This document summarizes the work performed by SAS to study the utilization of heat as hightemperature steam and CO2 from a fossil fuel power plant. The study also focused on the use ofelectricity from the grid to produce syngas using high-temperature co-electrolysis (HTCE)technology. This technology uses solid oxide electrolysis cells (SOECs) operating at hightemperatures. The study included a literature review of the latest developments in HTCE, selectionof a baseline power plant and development of a process model of the integrated fossil plant andHTCE system. Model validation was performed along with a parametric study. A brief economicanalysis was also conducted which is included in this report.
The literature review showed that there was considerable interest both in the U.S. and around theworld in HTCE. In particular, much work has been done at the Idaho National Laboratory (INL).The total energy required in the splitting reactions to produce syngas from water and carbon dioxideincludes thermal and electrical energy. By using high temperature steam, the amount of electricalenergy needed for HTCE is reduced. Studies at INL showed that models based on the basic theoryof electrolysis could effectively predict the performance of the HTCE process. The baseline powerplant selected for this study was the Deseret’s Bonanza plant in northeastern Utah. A process modelwas developed in the MATLAB coding environment with the code compiled into an executableformat that can be distributed to any 64-bit or 32 bit Windows operating system computer. In thisway licensing fees for Third Party Process codes (e.g., ASPEN or UniSim) would not be needed.The executable code interfaces with MS Excel for easy user interface of both pre-processing (userinputs) and post-processing (data presentation and review). The model was validated against datafrom the INL studies, showing good agreement.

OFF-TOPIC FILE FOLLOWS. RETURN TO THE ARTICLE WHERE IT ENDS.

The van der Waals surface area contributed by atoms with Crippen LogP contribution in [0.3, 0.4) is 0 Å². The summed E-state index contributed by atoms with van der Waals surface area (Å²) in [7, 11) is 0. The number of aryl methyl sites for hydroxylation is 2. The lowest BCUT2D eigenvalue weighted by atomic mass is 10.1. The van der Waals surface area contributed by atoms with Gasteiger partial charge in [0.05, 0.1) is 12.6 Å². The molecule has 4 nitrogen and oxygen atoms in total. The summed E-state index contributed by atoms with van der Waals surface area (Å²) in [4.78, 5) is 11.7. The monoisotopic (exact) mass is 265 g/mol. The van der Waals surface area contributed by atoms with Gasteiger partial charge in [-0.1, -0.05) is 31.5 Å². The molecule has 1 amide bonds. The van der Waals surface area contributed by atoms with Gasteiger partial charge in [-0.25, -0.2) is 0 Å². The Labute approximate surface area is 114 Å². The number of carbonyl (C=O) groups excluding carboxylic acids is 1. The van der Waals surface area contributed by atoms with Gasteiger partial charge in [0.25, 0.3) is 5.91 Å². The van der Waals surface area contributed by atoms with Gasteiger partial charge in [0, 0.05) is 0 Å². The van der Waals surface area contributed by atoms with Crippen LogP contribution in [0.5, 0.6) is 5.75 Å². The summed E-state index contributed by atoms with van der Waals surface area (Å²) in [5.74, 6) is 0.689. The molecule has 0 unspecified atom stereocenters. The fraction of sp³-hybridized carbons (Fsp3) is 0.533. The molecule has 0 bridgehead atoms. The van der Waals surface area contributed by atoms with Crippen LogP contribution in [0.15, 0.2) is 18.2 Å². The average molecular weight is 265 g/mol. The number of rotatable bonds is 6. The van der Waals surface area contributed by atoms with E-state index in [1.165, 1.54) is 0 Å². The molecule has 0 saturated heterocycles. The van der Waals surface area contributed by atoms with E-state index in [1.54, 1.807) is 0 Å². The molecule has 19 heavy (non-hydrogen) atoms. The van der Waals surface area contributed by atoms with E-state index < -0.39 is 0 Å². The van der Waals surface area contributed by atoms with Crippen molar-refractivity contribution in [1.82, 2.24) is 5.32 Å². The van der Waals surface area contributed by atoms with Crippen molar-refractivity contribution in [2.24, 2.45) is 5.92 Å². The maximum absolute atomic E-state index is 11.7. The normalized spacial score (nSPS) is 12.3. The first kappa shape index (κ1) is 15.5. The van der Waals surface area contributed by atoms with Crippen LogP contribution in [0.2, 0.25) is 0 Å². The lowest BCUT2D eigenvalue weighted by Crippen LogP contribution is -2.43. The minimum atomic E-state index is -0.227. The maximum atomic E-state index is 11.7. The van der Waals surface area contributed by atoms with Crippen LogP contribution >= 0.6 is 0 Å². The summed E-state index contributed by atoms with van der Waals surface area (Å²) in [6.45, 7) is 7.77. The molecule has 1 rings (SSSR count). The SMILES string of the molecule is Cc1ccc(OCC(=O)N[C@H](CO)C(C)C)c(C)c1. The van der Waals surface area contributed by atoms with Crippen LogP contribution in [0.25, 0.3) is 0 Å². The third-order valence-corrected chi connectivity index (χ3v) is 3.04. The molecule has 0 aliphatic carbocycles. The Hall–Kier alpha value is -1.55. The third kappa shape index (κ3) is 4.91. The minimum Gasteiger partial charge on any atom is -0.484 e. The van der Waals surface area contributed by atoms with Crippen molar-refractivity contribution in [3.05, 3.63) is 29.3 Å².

A brief parametric study indicated a potential savings of nearly 25% in electricity demand byoperating at 800 °C verses 600 °C. Plant economics were implemented into the model as a postprocessedportion of the MS Excel sheet. It showed an estimated hydrogen enriched syngas(referred to as tailored syngas) cost of $0.05/lbm or $100/ton (assuming oxygen valued at $0.06/lbm)and $0.16/lbm or $320/ton (assuming oxygen not valued). It is noted that the syngas produced inthis process is specially designed as a feed to a Fisher-Tropsch based synfuel refinery to producegasoline, diesel, jet fuel and chemicals.
Keywords:High Temperature Steam Electrolysis, Carbon Dioxide, Greenhouse Gases, Coal, Syngas, Synfuels